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Michael Showalter and Michael Ian Black are coming to the Ottobar in Baltimore this Sunday, the only show on this tour in the area. Michaels part of the incredible empire of alternative comedy that grew out of the brief early 90s glory of MTV’s the State. He’s basically done everything that an extremely funny person can do except be not funny: he’s written a cult classic (Wet Hot American Summer), directed another (The Baxter), been a fake host of a real TV program (Cheap Seats on ESPN) and the real host of a fake one (The Michael Showalter Showalter on Collegehumor). He draws cartoons and writes poems about the death of Saddam Hussein (Goodnight Sweet Tyrant / It didn’t pan out so good for you and stuff.) His new album contains songs from his folk duo project the Doilies (with music produced by Craig Wedron of Shudder To Think, extending the harDCore connection that began with Nation of Ulysses in the State’s theme song), as well as what is a new direction for him, standup comedy. Of course, his version of stand-up is a lot more improv-based and quirky than the usual rantings and relationship jokes. The album is called Sandwiches & Cats because a woman brought her mewing kittens to the front row of the show he was recording, so he paused his written jokes for a while and just made fun of her, to the extent that it became a kind of meta-joke about comedians getting mad at hecklers. One wonders what would have happened if she’d brought her baby?

BYT pestered the busy auteur into chatting over email about hecklers, the New Yorker, and David Wain’s penis.

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BYT: You’re skipping DC on this tour and just going to the Ottobar in Baltimore (good decision by the way, Baltimore crowds drink way more…), do you find certain cities have a naturally cooler, more receptive audience, particularly at standing-in-a-bar shows?
Michael Showalter:
Unquestionably. In fairness to D.C. I’ve had only great experiences doing shows there. Ottobar is one of my favorite places to play because the environment is so intimate. I’m not really sure that’s the right word. Intimate suggests soft. There’s nothing soft about Ottobar. It’s raw. So let’s say raw intimacy is what you get at Ottobar. San Francisco, Chicago, Boston, Philly, Portland, Seattle are always great places to do shows. The only city that always feels a little underwhelming is LA.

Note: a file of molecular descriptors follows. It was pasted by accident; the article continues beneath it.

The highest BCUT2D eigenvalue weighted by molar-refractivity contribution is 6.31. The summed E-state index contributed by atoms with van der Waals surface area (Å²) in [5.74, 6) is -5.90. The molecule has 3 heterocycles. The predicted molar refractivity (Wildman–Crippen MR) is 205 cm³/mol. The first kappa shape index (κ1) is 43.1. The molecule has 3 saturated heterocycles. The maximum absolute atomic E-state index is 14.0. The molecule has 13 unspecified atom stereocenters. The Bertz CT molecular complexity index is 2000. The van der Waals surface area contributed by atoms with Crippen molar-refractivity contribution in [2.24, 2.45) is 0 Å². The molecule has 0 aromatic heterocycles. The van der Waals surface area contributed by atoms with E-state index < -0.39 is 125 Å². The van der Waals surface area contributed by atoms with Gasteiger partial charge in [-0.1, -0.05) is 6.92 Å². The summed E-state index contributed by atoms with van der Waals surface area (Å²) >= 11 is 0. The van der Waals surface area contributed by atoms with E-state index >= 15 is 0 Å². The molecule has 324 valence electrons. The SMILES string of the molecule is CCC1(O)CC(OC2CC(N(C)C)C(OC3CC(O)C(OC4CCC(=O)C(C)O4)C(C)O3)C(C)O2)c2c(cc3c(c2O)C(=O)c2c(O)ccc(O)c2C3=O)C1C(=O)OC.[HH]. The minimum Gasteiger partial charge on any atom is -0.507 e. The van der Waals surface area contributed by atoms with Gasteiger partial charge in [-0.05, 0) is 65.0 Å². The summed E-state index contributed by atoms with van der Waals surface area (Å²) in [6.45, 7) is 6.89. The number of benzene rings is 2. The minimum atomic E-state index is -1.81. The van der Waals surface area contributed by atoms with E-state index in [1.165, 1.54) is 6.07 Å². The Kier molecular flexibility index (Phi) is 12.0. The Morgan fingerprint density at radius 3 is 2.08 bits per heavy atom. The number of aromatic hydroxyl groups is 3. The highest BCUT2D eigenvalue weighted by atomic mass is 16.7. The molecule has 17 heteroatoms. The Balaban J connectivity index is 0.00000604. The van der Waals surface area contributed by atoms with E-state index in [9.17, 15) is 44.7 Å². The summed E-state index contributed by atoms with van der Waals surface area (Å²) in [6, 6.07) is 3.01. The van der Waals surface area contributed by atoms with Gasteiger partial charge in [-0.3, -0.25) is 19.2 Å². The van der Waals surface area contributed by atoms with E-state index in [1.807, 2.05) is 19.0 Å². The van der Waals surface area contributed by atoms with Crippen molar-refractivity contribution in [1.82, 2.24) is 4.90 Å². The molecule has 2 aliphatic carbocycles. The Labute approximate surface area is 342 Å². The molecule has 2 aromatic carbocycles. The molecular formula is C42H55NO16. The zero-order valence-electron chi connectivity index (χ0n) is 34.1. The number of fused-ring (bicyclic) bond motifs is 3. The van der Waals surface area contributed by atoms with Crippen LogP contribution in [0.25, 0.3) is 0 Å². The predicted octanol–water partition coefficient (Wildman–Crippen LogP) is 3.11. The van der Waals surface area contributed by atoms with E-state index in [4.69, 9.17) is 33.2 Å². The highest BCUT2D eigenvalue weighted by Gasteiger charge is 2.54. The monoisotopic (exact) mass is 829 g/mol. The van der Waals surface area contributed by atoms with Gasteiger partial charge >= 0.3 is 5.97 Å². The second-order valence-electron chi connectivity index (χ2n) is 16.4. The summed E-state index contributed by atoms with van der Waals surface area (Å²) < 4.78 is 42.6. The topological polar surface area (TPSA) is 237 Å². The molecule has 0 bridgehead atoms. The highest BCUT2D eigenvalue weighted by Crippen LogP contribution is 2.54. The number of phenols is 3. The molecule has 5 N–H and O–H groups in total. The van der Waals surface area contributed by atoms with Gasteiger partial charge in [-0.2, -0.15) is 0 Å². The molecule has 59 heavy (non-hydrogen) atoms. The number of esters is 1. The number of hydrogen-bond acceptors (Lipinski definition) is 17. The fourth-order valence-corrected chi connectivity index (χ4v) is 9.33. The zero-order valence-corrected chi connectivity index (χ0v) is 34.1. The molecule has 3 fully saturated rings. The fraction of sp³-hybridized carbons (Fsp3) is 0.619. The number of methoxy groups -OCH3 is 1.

BYT: Which is more grueling, touring the US or touring the internet on your blog tour?
MS:
Both. I hate flying and living out of a bag. I always wind up wearing the same pair of underwear for like three days in a row and brushing my teeth with my finger. Blogging is grueling because it shows me how little I actually have to say about anything. It’s emotionally grueling.

BYT: Your new album, like a lot of your comedy, is full of some really raunchy stuff cloaked in sophistication. Like in Erotica, where your attempts to be dirty end up sounding more like a novel by a Wes Anderson character than pornography. It seems like a lot of the funny comes from a contrast with your supposedly sweet and innocent disposition. Is that persona something you’re aware of when writing?
MS:
Hm. I think I’m both of those things. I’m sort of a polite, fairly composed, maybe even buttoned up kind of character but I’m also obsessed with sex and degradation. Make of that what you will.

BYT: I’ve heard that the sketch comedy movie for which the State will be reuniting will be a history of the US. How is that going and how sick are you of the Mel Brooks comparisons already?
MS:
Ah. Who cares? (I mean that in a nice way. It’s a fair question and that’s my response.)

BYT: Judd Apatow is owning Hollywood pretty hard right now. Do movies like his appeal more to you than the gross-out fad from earlier this century? Is there going to be comeback of sweet romantic comedies (like the Baxter, which I dearly love) that are still absurdly hilarious?
MS:
Truly don’t know. If I understood Hollywood trends I’d be a very rich man right now. Instead I live in Brooklyn and splurge on things like iTunes. Wow! I bought 5 entire albums on iTunes today!

BYT: The doodles on your website are fascinating. I especially have a strong affinity for Man Holding Small Pontiff. Ever considered being a cartoonist for the New Yorker?
MS:
When I was in 5th grade I sent them a doodle. It was of Santa at a home computer making his list. They rejected it.

BYT: Our resident comedy nerd Cale insisted that I ask you whether, on the State DVD that may or may not be coming out ever, you’ll be using the original music from the MTV airing or did you have to replace it with different music? Can you say anything about the progress with that?
MS:
Replaced music. It kinda sucks a little. Not the music per se but just the fact that we had to replace it. Ultimately that’s been the hold up all along.

BYT: Speaking of music, we’re doing our fancy end-of-the-year Top Ten lists, unlike everyone else on the internet. Care to give us a Best Albums of Year list, comedy or otherwise? Or worst?
MS:
I like the new Spoon cd.

BYT: Who is a better dry-humper, MIB or David Wain?
MS:
Thankfully, I have never actually felt either one of their penises against my leg. Just thinking about is triggering my gag relax. I can assume that David’s better because he’s had more experience with dry humping than anyone I’ve ever known or ever will know.

BYT: Good.To.Know

WAAAAAANT MORE:
Showalter the Blogtour: http://www.stereogum.com/archives/video/michael-showalter-tours-blogs-lies-about-mp3s.html
Showalter the Doodler: http://www.michaelshowalter.net/doodles.html
Showalter the Record Artist: http://store.jdubrecords.org/index.asp?PageAction=VIEWPROD&ProdID=145
Showalter the Showalter: http://www.collegehumor.com/tag:michaelshowalter

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